The main square of the Tuscan town of Arezzo transforms into a jousting track when the bi-annual Joust of the Saracen - (a medieval term for the 'infidels' the Crusades sought to convert) takes place. The "primary" joust is in June, with the main event the first weekend in September.
Like the heart of American football season, every cobbled street here is festooned with flags bearing the rich colors and crest of one of the four competing town quadrants.
And, having just moved here, we had to get into the action. Our three year old daughter, Lulu, decided she liked the Porta San Spirito colors of blue and gold the best.
So, she picked out a matching toy trumpet from the street vendors who set up tables everywhere selling silk scarves, toy drums, trumpets and other noise makers all with corresponding team colors.
The practice sessions that this photo is taken from were free, while tickets for the actual joust event started at 50 Euro - so we thought we'd save up for next year!
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La Carta's "Notte delle Lanterne"
You'll revel at Rapunzel's dazzling birthday party (if you haven't seen Disney's "Tangled" take on the Rapunzel story, I highly recommend it) every time La Carta decides to host a "Notte delle Lanterne," Night of Lanterns" here in Arezzo. The first evening after we moved here two years ago, my husband and I were sitting outside our new home sharing a bottle of wine, looking across the vineyards up to the bell-tower of our new town. Suddenly, hundreds of lights, like giant fireflies, began floating above the tower. It was breath-taking and I took it as a sign we had made a good decision to move to Italy and to this exact Tuscan town. Only much later did I learn the floating fireflies were, in fact, paper lanterns you light on the inside, let fill with hot air and safely release. Andrea, the generous owner of "La Carta," the best party shop in town in my opinion, sells them for birthdays, weddings, whatever. Periodically - a couple times in the summer and again in the fall - he holds the special "notte" gathering in Arezzo's Piazza Grande, or grand plaza. Hundreds of people turn out to buy a lantern from Andrea for 5 Euro - and dance and party until the appointed time. Then - with Andrea counting down - we collectively light our lanterns and a multitude of flickering stars ascends into the Tuscan sky. As if Under the Tuscan Sun weren't enough!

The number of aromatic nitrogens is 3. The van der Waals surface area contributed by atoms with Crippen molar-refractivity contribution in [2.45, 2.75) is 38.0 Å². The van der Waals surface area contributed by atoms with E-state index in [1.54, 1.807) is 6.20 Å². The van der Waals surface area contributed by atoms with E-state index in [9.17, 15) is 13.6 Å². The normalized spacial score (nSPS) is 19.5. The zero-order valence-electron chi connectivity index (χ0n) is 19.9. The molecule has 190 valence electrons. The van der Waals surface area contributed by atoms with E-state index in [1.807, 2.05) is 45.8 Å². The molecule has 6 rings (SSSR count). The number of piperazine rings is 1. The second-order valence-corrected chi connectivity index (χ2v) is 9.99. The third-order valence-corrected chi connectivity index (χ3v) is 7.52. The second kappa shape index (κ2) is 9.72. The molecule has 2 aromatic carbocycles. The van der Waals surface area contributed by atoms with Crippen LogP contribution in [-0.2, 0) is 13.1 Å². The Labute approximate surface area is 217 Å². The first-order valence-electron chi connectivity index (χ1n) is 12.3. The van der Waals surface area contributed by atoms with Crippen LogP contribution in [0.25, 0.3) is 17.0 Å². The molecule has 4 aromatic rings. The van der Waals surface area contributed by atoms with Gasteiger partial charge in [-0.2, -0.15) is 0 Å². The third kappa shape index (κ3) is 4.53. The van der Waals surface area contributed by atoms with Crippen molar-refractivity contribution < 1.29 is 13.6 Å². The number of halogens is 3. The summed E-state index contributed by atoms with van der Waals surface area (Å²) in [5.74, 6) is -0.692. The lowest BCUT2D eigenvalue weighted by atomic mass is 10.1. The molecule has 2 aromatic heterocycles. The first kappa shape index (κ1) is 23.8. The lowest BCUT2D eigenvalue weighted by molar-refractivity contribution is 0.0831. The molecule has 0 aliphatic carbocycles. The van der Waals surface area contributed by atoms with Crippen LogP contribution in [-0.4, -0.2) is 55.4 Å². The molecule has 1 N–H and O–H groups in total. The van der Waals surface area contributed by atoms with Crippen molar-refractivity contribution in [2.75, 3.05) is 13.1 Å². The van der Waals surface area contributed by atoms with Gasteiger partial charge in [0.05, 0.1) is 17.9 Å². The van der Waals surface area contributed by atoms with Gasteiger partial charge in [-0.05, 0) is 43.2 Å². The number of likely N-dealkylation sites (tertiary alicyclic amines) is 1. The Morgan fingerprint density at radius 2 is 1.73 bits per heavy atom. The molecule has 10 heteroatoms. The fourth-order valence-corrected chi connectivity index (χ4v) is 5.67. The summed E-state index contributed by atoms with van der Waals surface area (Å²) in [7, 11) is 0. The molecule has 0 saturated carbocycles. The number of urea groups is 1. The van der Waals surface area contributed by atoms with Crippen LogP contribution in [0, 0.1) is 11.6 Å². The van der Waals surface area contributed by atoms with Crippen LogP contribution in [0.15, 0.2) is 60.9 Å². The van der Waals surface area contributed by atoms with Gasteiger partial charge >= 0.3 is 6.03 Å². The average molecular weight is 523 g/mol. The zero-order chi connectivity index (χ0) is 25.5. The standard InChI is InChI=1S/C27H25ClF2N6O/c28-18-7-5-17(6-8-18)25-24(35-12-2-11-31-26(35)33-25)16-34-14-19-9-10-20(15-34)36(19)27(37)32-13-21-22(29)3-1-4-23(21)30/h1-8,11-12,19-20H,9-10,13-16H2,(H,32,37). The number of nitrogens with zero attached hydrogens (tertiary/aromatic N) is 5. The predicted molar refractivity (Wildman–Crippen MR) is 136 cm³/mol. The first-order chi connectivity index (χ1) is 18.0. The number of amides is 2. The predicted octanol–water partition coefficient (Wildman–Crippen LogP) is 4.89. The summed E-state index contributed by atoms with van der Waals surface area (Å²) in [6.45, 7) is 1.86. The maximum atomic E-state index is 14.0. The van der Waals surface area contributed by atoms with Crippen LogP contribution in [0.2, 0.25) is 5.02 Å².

Every June and September, Arezzo steps back into time to celebrate the Middle Ages when knights of the Crusades dashed off to vanquish the Saracini, also known as Infidels or Saracens.
Tournaments were held frequently between the 16th and 17th and now, since 1931, the competition is a regular event that evokes powerful rivalries among residents and visitors alike as four neighborhood teams, or quartieri, aim to win the coveted Lancia d’Oro.
Each neighborhood enters two knights who take one turn riding a horse at full gallop with their lance pointed toward an enormous wooden mannequin named “Buratto, King of the Indies.”
Buratto is mounted on a post that swivels. He’s wound up tight and holds three leather balls hanging from chains in his outstretched right hand and the score shield in his left.
The knights must hit the center while at the same time avoid being walloped by Buratto’s menacing weapons when he forcefully spins on impact.
Arezzo’s Giostra del Saracino is one of the lesser known festivals in Tuscany, but so filled with pomp and circumstance, it suspends time and bridges eras. Boisterous celebrations spread out of the Piazza to the town’s duomo where people congregate to greet the arriving victorious team and horses.
It’s quite something to be inside an ancient Gothic cathedral filled wit bright electric lights and smiling and screaming sports fans. It's more like a rock concert than a prayerful service.